The Wall Street Journal
By Barbara Jepson
November 16, 2015
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‘Bridge to Beethoven’ Review: Where Old Meets New

Leading composers react to Beethoven’s violin sonatas.

Jennifer Koh and Shai Wosner (Photo by Jürgen Frank)

New York and San Francisco

Composers over the centuries have found inspiration in a plethora of sources—folk songs, literary texts and even, recently, income-inequality charts. “Bridge to Beethoven,” an intriguing four-part series being presented this season in New York and San Francisco, and elsewhere in smaller segments, offers another creative stimulus.

Developed by the vibrant violinist Jennifer Koh in collaboration with the insightful pianist Shai Wosner, “Bridge to Beethoven” journeys beyond the coupling of old and new for which both performers are known. Ms. Koh commissioned three noteworthy American composers— Vijay Iyer, Andrew Norman and Anthony Cheung—to write companion pieces for specific violin sonatas by Beethoven she selected. Mr. Wosner recommended a suitable existing work by the admirable German composer Jörg Widmann.

Each concert will contain one contemporary piece and two or three Beethoven violin sonatas. He wrote 10 of them for violin and accompanying piano. They are noted for their sudden key shifts, dynamic contrasts and equal treatment of both instruments.

Beethoven was a towering genius, and some critics have suggested it’s unwise to juxtapose new works with past masterpieces. But all compositions should be judged by the same standards, and the two contemporary works I heard added immeasurably to the concert experience. I do wonder, however, about the efficacy of asking composers to respond to pieces chosen for them, rather than having the impetus for homage come from within.

The first program, to be repeated on Nov. 18 at Pickman Hall in Cambridge, Mass., was heard in the charming folk-art ambiance of the intimate Buttenwieser Hall at New York’s 92nd Street Y. After a congenial rendering of Beethoven’s D Major Violin Sonata, Op. 12, his first effort in that genre, came the heart of the program: Mr. Iyer’s “Bridgetower Fantasy,” followed by Beethoven’s monumental “Kreutzer” Sonata. The latter is noted for its groundbreaking structural and expressive content, which travels far from 18th-century salon music.

“Bridgetower Fantasy” for violin and piano is an extended riff on the mercurial character traits ascribed by Beethoven to the Afro-European violinist George Bridgetower, the sonata’s originally intended dedicatee. (Following the premiere, the two men had a falling out, and Beethoven later dedicated the work to Rodolphe Kreutzer, who never played it.)

Like the “Kreutzer,” Mr. Iyer’s piece begins slowly, then increases in tempo. About 17 minutes long in this performance, it opens with Mr. Wosner producing thumps with the piano’s sustaining pedal and other percussive effects while Ms. Koh plays wispy harmonics in the violin stratosphere. Written in a loosely atonal idiom, “Fantasy” veers from sparse repeated tones and lyric shards to propulsive rhythms. After a middle section that gives the performers some improvisational freedom, the engaging finale builds fitfully to a manic, whirling-dervish ending, matching the intensity, if not the inspiration, of the “Kreutzer” Sonata’s weighty first movement. Ms. Koh’s command of the various bowing techniques required was breathtaking.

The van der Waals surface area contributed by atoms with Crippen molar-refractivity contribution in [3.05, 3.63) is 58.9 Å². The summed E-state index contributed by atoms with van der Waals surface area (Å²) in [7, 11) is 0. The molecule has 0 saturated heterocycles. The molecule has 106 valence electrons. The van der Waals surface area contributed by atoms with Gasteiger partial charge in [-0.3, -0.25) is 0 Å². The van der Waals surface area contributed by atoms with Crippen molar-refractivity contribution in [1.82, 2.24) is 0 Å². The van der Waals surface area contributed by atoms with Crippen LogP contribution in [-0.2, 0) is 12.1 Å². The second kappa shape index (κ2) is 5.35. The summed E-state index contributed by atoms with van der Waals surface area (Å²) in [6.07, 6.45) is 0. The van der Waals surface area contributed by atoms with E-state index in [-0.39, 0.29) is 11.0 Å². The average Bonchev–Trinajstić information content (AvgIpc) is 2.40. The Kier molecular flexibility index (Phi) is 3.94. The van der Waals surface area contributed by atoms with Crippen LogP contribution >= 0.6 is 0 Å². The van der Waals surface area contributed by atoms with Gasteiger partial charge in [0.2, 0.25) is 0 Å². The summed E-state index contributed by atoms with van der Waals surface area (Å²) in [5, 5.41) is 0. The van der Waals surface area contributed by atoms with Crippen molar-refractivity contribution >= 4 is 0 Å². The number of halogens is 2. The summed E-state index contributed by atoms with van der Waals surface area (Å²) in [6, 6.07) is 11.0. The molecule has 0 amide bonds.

In the performance of the “Kreutzer,” Mr. Wosner’s intelligent phrasing and singing tone were a real asset. Some violinists bring more finesse to this sonata’s rapid downscale runs, but Ms. Koh caught its revolutionary spirit, as well as the latent sadness of the second movement’s F minor variation.

The second program of “Bridge to Beethoven” was presented in San Francisco by San Francisco Performances at the elegant, 930-seat Herbst Theatre. One highlight of this concert, to be heard on Dec. 7 at the Y in New York, was Beethoven’s A Major Violin Sonata, Op. 12. The musicians listened intently to each other and communicated the piece’s subtle mood shifts. The tuneful “Spring” Sonata was properly buoyant, although more dynamic shadings and expressivity would have enhanced Ms. Koh’s contributions.

The other highlight was the first movement of Mr. Widmann’s “Sommersonate.” Unveiled at the BeethovenFest Bonn in 2010, it explores the sonata tradition, especially the works of you-know-who. (There is now a second movement; hopefully a third will be forthcoming.) About 20 minutes in length, “Sommersonate” is by turns wistful, sprightly, fierce and impassioned, particularly in the piano, which occasionally bursts into surging melody accompanied by pounding chords. It’s as if the composer has a Romantic alter ego struggling to be heard amid the chromatic musical language. Most impressively, the way Mr. Widmann adroitly unifies several recurring thematic fragments into an organic whole is very Beethoven-like.

The performance was first-rate, with both musicians giving their all. Ms. Koh dispatched the bravura passages as if they were child’s play.

It will be interesting to see if these fine musicians continue to program the contemporary works chosen for “Bridge to Beethoven” in future seasons, and, more significantly, if other performers espouse them as well. I suspect Mr. Widmann’s piece will last.

Ms. Jepson writes about classical music for the Journal and co-edits the website Classical Voice North America.


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